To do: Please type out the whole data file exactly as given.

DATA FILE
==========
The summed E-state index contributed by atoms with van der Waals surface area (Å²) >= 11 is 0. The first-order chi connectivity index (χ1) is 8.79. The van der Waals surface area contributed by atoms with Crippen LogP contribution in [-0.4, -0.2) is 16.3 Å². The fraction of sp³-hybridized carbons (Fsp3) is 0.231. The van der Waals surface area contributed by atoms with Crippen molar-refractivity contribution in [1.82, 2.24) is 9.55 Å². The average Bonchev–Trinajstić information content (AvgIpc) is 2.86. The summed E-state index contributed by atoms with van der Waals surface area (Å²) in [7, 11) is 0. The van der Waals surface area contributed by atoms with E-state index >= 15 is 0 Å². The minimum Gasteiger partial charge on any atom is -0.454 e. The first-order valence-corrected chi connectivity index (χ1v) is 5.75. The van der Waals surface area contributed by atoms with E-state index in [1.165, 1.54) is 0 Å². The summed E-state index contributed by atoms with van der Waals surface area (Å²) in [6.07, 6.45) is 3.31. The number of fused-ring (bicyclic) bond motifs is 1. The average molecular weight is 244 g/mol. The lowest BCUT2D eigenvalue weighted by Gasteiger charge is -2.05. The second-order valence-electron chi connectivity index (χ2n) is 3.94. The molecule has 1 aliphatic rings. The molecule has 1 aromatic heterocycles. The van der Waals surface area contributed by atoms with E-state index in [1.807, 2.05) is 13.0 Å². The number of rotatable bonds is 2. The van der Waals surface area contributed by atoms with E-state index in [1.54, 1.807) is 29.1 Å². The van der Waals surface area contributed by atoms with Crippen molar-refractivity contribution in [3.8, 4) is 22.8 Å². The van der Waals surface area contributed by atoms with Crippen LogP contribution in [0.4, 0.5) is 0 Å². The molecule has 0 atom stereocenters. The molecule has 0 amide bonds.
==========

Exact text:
The summed E-state index contributed by atoms with van der Waals surface area (Å²) >= 11 is 0. The first-order chi connectivity index (χ1) is 8.79. The van der Waals surface area contributed by atoms with Crippen LogP contribution in [-0.4, -0.2) is 16.3 Å². The fraction of sp³-hybridized carbons (Fsp3) is 0.231. The van der Waals surface area contributed by atoms with Crippen molar-refractivity contribution in [1.82, 2.24) is 9.55 Å². The average Bonchev–Trinajstić information content (AvgIpc) is 2.86. The summed E-state index contributed by atoms with van der Waals surface area (Å²) in [7, 11) is 0. The van der Waals surface area contributed by atoms with E-state index >= 15 is 0 Å². The minimum Gasteiger partial charge on any atom is -0.454 e. The first-order valence-corrected chi connectivity index (χ1v) is 5.75. The van der Waals surface area contributed by atoms with E-state index in [1.165, 1.54) is 0 Å². The summed E-state index contributed by atoms with van der Waals surface area (Å²) in [6.07, 6.45) is 3.31. The number of fused-ring (bicyclic) bond motifs is 1. The average molecular weight is 244 g/mol. The lowest BCUT2D eigenvalue weighted by Gasteiger charge is -2.05. The second-order valence-electron chi connectivity index (χ2n) is 3.94. The molecule has 1 aliphatic rings. The molecule has 1 aromatic heterocycles. The van der Waals surface area contributed by atoms with E-state index in [1.807, 2.05) is 13.0 Å². The number of rotatable bonds is 2. The van der Waals surface area contributed by atoms with E-state index in [1.54, 1.807) is 29.1 Å². The van der Waals surface area contributed by atoms with Crippen molar-refractivity contribution in [3.8, 4) is 22.8 Å². The van der Waals surface area contributed by atoms with Crippen LogP contribution in [0.4, 0.5) is 0 Å². The molecule has 0 atom stereocenters. The molecule has 0 amide bonds.